A question about breadboard wiring

Discussion in 'Effects [BG]' started by ole Jason, Jul 9, 2005.

  1. I'm going to start tinkering with a few simple schematics and I figure the best way to do it is to practice on some breadboard. I've got a bunch of stuff bookmarked and am slowly working my way through it but sometimes I see people mention that you don't need to solder on breadboard but then sometimes I see examples where it has been soldered.

    If you don't solder it how do you keep the connections intact between the different components? If you run lead wire how do you connect it to each component without solder?

    Also, is it safe to run a schematic from breadboard so I can hear what it sounds like? I'm talking about simple fuzz or boost pedals, no high voltage tube pedals or anything.
  2. After further reading I see that the copper on the underside of the board can be used to make connections as long as both components are in the same node. The tutorial I'm on mentions using jumper wires for components on separate nodes. Any tips are appreciated, this is all pretty new to me.
  3. do you have a breadboard yet? once you do it all becomes a bit more clear.

    you are gonna have to solder a bit because you can only push wire and component legs into the board, for such parts as jacks (input and outputs) you'll have to solder on flying leads.

    you should be fine using breadboard to mock up effects i know i've done it before and it worked alright... they might not sound all that great though, i found the stability of a pcb helped out the sound a lot.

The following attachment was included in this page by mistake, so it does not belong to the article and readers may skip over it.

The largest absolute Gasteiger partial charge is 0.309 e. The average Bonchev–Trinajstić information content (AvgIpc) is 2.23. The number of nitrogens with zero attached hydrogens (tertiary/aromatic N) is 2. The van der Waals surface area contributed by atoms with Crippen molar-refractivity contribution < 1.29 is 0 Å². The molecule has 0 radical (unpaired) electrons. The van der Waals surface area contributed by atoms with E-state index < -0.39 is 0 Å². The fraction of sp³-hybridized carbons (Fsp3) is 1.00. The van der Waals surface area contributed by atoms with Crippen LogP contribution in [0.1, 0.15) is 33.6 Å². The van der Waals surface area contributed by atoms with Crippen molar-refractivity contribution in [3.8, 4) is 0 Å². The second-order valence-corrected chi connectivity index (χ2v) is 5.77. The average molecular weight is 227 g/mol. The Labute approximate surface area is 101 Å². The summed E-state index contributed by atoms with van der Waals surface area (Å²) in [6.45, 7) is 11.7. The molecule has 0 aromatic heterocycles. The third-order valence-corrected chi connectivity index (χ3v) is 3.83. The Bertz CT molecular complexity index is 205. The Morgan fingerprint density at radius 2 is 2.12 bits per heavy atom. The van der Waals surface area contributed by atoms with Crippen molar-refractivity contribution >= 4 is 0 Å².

i don't have a lot of experience making effects, it always seemed to be fairly expensive in the end but if you have any questions about breadboard or practical aspects feel free to pm me, i'm an electronic engineering student so i'm supposed to understand these things quite well by now! haha

    good luck!
  4. tplyons


    Apr 6, 2003
    Madison, NJ
    You're confusing breadboard and perfboard. Perfboard is the tiny circuit board with the holes and the copper on the bottom, breadboard is a tool used to "plug in" parts and connect them to test simple circuits.
  5. Alligator clips work well for what you're talking about. You can clip them on one end of the component and then on wherever you want to connect it to. As far as connecting wires and things, just put them through the board and twist them together, that should be good enough for testing purposes. If you're careful with it, you may be able to just twist the wires onto the legs of capacitors or whatever you're connecting, but they will come off easily.
  6. Thanks for the tips guys I think I'm getting a better idea of things now. If only Radio Shack actually had all the parts I need...

    Hey Meyekul I checked out your website, cool seeing someone so local to me on here. I live in Richmond now but I'm from Knott Co. near Hazard.
  7. Hey that's cool, there are a couple of us Kentuckians here on TB. I go to Hazard for my job sometimes (I'm a IT technician). My band used to play sometimes at MF Hooligans in Richmond before they closed it down. That was a really fun place to play. :bawl:

    I added you to my AIM list, we'll chat sometime :)